Chancellor Angela Merkel on Saturday said Germany must resist neo-Nazis “without any taboos” following the killing of a local politician by a suspected right-wing extremist.
Such violence “must be resisted from the outset and without any taboos,” Merkel said during an address to the Protestant Church Congress in the western city of Dortmund.
“This is why the state is called upon (to act) at all levels and the federal government takes this very, very seriously,” said Merkel.
Her remarks came days after police arrested an alleged neo-Nazi for shooting dead Kassel city local politician Walter Luebcke – Merkel’s fellow Christan Democrat – at his home in the western town on June 2.
The 45-year-old killer has allegedly blamed his action on his anger at an influx of refugees and migrants to Germany.
Several other German politicians believed sympathetic to the migrant cause have been threatened, and that, coupled with the Luebcke shooting, prompted Merkel to speak out.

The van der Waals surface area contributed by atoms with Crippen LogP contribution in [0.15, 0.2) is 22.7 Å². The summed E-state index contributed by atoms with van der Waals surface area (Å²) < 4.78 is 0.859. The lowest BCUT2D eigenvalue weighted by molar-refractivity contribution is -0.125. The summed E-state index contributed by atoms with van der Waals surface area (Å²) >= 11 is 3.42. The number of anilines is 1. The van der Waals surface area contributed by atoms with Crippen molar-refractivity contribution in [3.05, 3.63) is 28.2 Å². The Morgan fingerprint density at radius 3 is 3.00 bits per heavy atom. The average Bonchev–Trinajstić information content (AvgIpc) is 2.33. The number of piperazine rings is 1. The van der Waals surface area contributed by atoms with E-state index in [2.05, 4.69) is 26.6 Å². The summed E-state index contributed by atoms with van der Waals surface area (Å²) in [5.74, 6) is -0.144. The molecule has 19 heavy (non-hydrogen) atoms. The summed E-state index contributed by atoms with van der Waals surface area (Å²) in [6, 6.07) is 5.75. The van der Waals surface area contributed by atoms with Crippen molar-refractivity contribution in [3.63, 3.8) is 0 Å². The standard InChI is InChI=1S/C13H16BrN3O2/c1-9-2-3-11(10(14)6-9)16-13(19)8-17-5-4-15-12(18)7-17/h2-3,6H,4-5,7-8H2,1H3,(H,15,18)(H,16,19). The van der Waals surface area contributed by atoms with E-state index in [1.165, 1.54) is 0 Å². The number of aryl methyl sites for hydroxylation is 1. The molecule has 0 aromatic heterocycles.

“This is not just a terrible act but also a major challenge for us to examine on all fronts where there are extreme-right tendencies,” said Merkel.
Hours before her speech, Foreign Minister Heiko Maas had warned on Twitter that “Germany has a terrorism problem.
“We have more than 12,000 violent rightwing extremists in our country,” said Maas, lamenting that 450 of them were able to stay underground “even though they are the subject of an arrest warrant.”
Maas, a Social Democrat coalition partner of Merkel, said Germans had to call out extremist behavior for what it is and said they must “not concede a millimeter to enemies of freedom.”
Interior Minister Horst Seehofer meanwhile warned of a “very dangerous development” and said the government would be looking at ways of placing restrictions on the far right.
“This killing moves me to do everything possible to reinforce security,” Seehofer, a member of the Christian Democrats’ conservative partner the Christian Social Union, told the Funke media group in an interview.
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